• If the information coming out of associated memory 42 for a layer 3 match indicates a force layer 2 result, then packet forwarding is done using the layer 2 results, but any information relating to quality of service may still be implemented on a layer 2 forwarding decision. In this way, the multi-layer network element 12 may add additional functionality above and beyond normal layer 2 bridges by allowing quality of service factors to be applied to layer 2 bridging or routing within the same subnet or VLAN.
  • Accordingly, the input port 50i presents to the forwarding logic 52 the header of the received packet and its port designation. The output of the forwarding logic 52 is a function of the header information and the arrival port and indicates whether the input port 50i should store the packet in the packet buffer memory 44 in cooperation with the packet memory manager 54; whether any priorities should be associated with the packet on a particular output port 56i; and whether the input port 50i should make any modifications to the packet such as header replacement prior to passing the packet to the packet buffer memory 44. Thus, an output port 56i need not make any modifications to the header except for inserting its MAC address and computing a new packet checksum when routing unicast or multicast packets, for example.
  • The layer 2 and layer 3 information in the forwarding memory 40 are independent of each other as applied to searches although some information contained in a layer 2 entry may be duplicated in a layer 3 entry. Additionally, a layer 3 entry may also contain some layer 4 information such as the UDP or TCP ports. Those skilled in the art would readily recognize other features that could be added by including other information from other header layers or the packet body and such are considered to be within the scope of this invention. After both the layer 2 and layer 3 searches are completed, the merge logic 66 determines what actions the input port 50i should do to the packet.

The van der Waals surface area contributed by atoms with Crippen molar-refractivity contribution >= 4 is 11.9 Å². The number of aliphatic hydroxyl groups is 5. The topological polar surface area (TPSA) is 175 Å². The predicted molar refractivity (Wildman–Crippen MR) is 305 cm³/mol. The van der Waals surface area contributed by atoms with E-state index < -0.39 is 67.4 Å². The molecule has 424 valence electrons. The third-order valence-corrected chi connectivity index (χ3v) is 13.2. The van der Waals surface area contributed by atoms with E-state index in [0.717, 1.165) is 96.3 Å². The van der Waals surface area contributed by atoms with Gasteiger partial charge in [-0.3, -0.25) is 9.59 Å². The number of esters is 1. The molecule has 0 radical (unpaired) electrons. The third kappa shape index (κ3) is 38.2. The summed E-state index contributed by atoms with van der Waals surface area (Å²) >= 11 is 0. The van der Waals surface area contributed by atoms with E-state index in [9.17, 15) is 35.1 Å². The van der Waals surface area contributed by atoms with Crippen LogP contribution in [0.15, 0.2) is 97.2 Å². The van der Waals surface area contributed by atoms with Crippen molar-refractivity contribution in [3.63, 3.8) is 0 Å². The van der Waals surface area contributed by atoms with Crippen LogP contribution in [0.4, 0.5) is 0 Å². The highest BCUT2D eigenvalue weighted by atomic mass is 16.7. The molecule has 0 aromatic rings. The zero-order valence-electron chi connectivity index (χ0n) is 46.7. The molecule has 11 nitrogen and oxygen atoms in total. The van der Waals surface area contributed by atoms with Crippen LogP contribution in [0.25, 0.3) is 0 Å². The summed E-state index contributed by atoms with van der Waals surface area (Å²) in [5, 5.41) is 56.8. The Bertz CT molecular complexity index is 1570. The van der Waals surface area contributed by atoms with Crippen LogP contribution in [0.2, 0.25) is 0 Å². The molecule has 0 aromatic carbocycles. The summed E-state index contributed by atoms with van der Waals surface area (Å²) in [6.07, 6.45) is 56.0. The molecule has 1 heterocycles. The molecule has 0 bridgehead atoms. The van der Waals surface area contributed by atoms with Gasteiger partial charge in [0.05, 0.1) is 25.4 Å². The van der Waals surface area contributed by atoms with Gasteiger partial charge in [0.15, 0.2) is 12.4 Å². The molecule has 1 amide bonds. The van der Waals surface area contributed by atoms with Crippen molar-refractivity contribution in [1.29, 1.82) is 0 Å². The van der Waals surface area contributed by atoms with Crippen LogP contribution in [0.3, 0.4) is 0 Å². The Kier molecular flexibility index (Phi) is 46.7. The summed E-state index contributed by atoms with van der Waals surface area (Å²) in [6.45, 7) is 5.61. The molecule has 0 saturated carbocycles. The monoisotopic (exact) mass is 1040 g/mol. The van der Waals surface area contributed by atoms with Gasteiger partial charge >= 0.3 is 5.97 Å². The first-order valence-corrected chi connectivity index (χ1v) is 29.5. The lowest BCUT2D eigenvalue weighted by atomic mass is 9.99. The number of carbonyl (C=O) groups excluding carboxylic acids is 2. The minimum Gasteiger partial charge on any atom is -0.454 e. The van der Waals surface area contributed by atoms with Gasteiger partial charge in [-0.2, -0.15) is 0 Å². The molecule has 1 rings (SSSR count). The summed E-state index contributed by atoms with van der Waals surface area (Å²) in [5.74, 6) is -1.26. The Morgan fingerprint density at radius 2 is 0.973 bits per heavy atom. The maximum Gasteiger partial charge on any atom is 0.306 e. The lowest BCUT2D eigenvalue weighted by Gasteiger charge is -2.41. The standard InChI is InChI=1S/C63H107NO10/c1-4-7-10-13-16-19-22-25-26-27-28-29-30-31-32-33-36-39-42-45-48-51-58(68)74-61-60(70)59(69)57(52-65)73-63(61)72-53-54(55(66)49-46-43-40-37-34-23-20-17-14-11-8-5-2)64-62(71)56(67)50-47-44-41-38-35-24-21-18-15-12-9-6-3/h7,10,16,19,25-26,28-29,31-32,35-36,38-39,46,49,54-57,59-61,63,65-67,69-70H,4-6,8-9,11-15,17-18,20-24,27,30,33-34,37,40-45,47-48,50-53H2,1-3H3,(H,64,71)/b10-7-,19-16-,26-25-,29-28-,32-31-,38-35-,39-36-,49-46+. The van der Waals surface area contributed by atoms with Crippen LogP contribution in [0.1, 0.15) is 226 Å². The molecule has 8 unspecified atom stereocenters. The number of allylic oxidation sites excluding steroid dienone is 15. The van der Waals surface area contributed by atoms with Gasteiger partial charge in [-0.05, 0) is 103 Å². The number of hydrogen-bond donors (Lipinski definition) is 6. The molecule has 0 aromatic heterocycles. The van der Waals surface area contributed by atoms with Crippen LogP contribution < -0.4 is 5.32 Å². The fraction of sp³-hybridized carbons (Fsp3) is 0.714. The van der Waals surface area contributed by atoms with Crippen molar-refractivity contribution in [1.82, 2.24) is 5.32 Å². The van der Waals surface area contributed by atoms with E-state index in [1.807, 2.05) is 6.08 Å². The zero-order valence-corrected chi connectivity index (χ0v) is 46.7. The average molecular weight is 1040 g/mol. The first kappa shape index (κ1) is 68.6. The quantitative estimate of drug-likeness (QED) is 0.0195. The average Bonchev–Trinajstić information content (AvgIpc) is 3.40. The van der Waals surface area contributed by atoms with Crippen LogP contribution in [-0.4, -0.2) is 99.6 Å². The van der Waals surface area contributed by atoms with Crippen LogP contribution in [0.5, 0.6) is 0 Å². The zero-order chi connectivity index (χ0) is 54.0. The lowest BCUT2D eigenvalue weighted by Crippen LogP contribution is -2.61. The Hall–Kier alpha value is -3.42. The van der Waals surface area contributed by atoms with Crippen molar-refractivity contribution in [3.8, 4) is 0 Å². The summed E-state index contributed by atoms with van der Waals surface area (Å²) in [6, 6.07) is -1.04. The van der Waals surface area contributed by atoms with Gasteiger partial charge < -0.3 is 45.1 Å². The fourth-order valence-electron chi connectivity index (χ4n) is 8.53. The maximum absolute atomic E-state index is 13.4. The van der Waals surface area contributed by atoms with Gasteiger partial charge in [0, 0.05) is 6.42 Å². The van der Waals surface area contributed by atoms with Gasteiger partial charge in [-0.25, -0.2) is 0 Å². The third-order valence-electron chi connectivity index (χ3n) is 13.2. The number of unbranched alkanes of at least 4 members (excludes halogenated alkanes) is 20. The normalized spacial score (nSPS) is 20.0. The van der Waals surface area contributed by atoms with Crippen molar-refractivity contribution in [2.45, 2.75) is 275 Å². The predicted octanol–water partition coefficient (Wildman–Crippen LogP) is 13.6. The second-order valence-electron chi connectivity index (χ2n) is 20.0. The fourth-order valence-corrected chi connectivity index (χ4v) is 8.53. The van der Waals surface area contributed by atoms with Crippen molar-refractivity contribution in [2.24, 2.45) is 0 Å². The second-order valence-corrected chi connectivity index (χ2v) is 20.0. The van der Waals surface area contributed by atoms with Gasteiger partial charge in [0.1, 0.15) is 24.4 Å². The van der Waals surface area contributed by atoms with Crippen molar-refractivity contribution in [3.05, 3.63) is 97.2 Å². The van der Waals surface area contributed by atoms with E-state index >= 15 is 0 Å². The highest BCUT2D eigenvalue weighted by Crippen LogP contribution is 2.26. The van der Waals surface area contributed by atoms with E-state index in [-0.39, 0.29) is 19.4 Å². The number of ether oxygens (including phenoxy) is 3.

• Any layer 2 learning of source addresses, or changes that might occur as a result of a topology change are communicated to the processor 32 as part of the layer 2 source search. As mentioned earlier, the layer 2 information may include tagged information like that used to support virtual LAN (VLAN) information. When and, if used, the VLAN information helps to restrict layer 2 flooding to only those ports associated with a particular VLAN or specific tagging.
  • Each entry in the associated memory 42 may contain information relating to the following outcomes. The entry includes an indication of the output ports 56 for the packet including whether all or portions of the packet should be sent to the processor 32. The entry allows for more than one port 56i to be specified, if needed, to support for example multicast addressing, for example. The entry also includes a priority for the packet which maps into the number of output queues which may be present on an output port 56. The entry also includes an indicator for which output ports 56 should use Best Effort in transmitting the packet. Best Effort implies that no guarantee on the packet's transmission or QoS is provided. Those skilled in the art will easily recognize that the invention applies equally well to other QoS as well.
  • The entry may also indicate whether a new tag should be applied to an outgoing packet when, for example, whether routing between VLANs requires an outgoing tag different from the incoming tag, and what that tag should be, if necessary.